The Institute for International Law, Cultural Heritage & the Arts is co-sponsored by the University of Siena, Tulane Law School and the DePaul University College of Law. The goal of the Institute is to offer the world’s best program for the study of the complex and fascinating relationship between international law and art and cultural property. There could be no better place to pursue such studies than in the artistic treasure that is Siena, set in the heartland of Tuscany (Italy). This year the program will be held from May 27 – June 21, 2018. The program includes a field trip to the Uffizi in Florence, a visit with the Carabinieri, and a field trip to the Etruscan tomb site and museum of Sarteano, as well as walking tours of Siena and visits to its artistic riches.
This year the Boston Museum of Fine Art’s Provenance Curator, Victoria Reed, joins the faculty to teach a one-week Provenance Course during the second week of the regular program. The course is open to the students attending the full course and to those who wish to attend for only the one week. Those students may also attend the regular classes during that week, which will include a special guest lecture by Professor Morag Kersel of DePaul University on the functioning of the international market in archaeological artifacts.
It is an exciting program open to law students (who are eligible to receive transferable academic credits to their home institution), practicing lawyers and non-lawyers alike. You may find more information here: http://www.law.tulane.edu/tlsabroad/Siena.aspx.
The Tulane – Siena Institute for International Law, Cultural Heritage and the Arts reinvigorates 20 years of cooperation between the University of Siena Facoltà di Giurisprudenza and Tulane University Law School. The goal of the Institute is to offer the world’s best program for the study of the complex and fascinating relationship between international law, and art and cultural property. There could be no better place to pursue such studies than in the artistic treasure that is Siena.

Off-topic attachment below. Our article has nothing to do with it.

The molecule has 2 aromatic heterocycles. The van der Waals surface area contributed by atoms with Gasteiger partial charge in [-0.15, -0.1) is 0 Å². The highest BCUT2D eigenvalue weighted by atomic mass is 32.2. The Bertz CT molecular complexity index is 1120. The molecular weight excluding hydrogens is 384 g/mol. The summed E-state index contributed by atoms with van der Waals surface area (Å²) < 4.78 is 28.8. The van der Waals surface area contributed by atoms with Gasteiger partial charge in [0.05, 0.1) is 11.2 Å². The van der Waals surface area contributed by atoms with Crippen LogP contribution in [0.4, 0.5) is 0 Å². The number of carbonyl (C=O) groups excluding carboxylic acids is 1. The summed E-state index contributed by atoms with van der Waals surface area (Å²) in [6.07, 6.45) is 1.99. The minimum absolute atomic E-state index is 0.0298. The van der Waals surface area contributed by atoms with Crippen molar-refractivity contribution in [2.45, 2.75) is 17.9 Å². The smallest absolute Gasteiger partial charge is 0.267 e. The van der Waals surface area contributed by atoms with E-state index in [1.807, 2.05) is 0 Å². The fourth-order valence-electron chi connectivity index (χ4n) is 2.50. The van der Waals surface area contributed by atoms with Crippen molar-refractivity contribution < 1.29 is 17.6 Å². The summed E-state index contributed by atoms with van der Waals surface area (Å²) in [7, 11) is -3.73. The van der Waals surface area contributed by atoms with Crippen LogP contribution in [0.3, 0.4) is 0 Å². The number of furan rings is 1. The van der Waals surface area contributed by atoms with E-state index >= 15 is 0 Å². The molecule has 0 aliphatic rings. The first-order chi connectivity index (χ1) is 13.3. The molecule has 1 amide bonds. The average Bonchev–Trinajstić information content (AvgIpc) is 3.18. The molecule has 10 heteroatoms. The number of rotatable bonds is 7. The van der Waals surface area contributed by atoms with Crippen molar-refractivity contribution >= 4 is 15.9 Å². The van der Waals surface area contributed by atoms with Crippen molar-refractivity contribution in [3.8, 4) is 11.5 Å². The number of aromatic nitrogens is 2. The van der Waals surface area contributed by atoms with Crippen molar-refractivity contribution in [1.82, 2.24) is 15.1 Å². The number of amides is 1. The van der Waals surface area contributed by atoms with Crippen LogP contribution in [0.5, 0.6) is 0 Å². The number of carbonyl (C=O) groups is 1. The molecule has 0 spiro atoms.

While classes in the conventional sense will be held at the Facoltà di Giurisprudenza, Siena and Tuscany will be the true classrooms, providing students with the opportunity to see and experience first-hand the problems and issues that shape this field. Classroom lectures will be supplemented extensively with field trips, visits to museums, and guest speakers to take full advantage of the program’s location.
This program provides the only opportunity in the world to study in depth the relationship between international law and art itself, as both physical and intellectual property. Its merit is that it looks to the most basic premise of all: that there can be no preservation of artistic excellence if there is no preservation of art itself. While it is all well and good to speak about the production and dissemination of art, there would be no art or artists without their protection.
While the program is designed primarily for law students, graduate students in other disciplines, such as art, art history, archeology, and anthropology are encouraged to attend. These students bring additional depth to the program, as their insights and perspectives come from a completely different thought process than the legal one. As can be seen from the course descriptions and faculty biographies sections, the program brings together not only international legal scholars, but also scholars with expertise in art and archeology in order to give students in the program a multi-dimensional understanding of the subject matter. This combination of students and faculty members from many different fields removes barriers from the classroom and allows for an interchange of both ideas and opportunities.
Students will also have the opportunity to experience the glory that is Tuscany, often described as “the place where Mother Nature outdid herself.” Should a student desire to see more, the cities of Florence, Pisa, Volterra, Lucca and Arezzo are a short distance away.
In addition, the Tulane-Siena program is delighted to announce that beginning in 2018 Victoria Reed, the Provenance Curator for the Boston Museum of Fine Arts, will be offering a course leading to a certificate in provenance research. This course will be available to both program students and professionals and practitioners, and will include classes on documenting and proving provenance; due diligence and the acquisition process; WWII and Nazi-era provenance research; and other issues related to stolen and forged works of art. See full course details here.
Internship Programs in Rome, Cambodia and New York are offered based on availability. Please see our Siena internships page for more information.
Program directors are Professors Herbert V. Larson, Jr, Patty Gerstenblith, Francesco Francioni and Riccardo Pavoni.
For any questions, please contact Mallory E. Asp at email@example.com or 504-865-5990.